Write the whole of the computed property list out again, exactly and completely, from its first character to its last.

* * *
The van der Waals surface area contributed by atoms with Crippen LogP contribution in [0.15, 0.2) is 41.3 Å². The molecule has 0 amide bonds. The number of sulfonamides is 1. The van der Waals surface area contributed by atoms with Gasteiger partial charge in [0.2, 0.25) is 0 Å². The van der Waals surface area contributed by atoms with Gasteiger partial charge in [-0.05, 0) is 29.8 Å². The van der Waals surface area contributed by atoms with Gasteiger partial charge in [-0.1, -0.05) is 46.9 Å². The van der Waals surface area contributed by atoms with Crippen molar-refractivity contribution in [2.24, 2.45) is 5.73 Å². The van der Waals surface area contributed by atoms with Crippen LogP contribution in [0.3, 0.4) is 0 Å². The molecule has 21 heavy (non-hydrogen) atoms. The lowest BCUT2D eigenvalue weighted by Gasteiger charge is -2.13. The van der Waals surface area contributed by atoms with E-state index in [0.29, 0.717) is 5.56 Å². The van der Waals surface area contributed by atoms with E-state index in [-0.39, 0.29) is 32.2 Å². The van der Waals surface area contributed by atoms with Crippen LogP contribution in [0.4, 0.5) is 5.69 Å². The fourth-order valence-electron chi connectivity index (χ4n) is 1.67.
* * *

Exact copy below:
The van der Waals surface area contributed by atoms with Crippen LogP contribution in [0.15, 0.2) is 41.3 Å². The molecule has 0 amide bonds. The number of sulfonamides is 1. The van der Waals surface area contributed by atoms with Gasteiger partial charge in [0.2, 0.25) is 0 Å². The van der Waals surface area contributed by atoms with Gasteiger partial charge in [-0.05, 0) is 29.8 Å². The van der Waals surface area contributed by atoms with Gasteiger partial charge in [-0.1, -0.05) is 46.9 Å². The van der Waals surface area contributed by atoms with Crippen molar-refractivity contribution in [2.24, 2.45) is 5.73 Å². The van der Waals surface area contributed by atoms with Crippen LogP contribution in [0.3, 0.4) is 0 Å². The molecule has 21 heavy (non-hydrogen) atoms. The lowest BCUT2D eigenvalue weighted by Gasteiger charge is -2.13. The van der Waals surface area contributed by atoms with E-state index in [0.29, 0.717) is 5.56 Å². The van der Waals surface area contributed by atoms with E-state index in [-0.39, 0.29) is 32.2 Å². The van der Waals surface area contributed by atoms with Crippen LogP contribution in [0.4, 0.5) is 5.69 Å². The fourth-order valence-electron chi connectivity index (χ4n) is 1.67.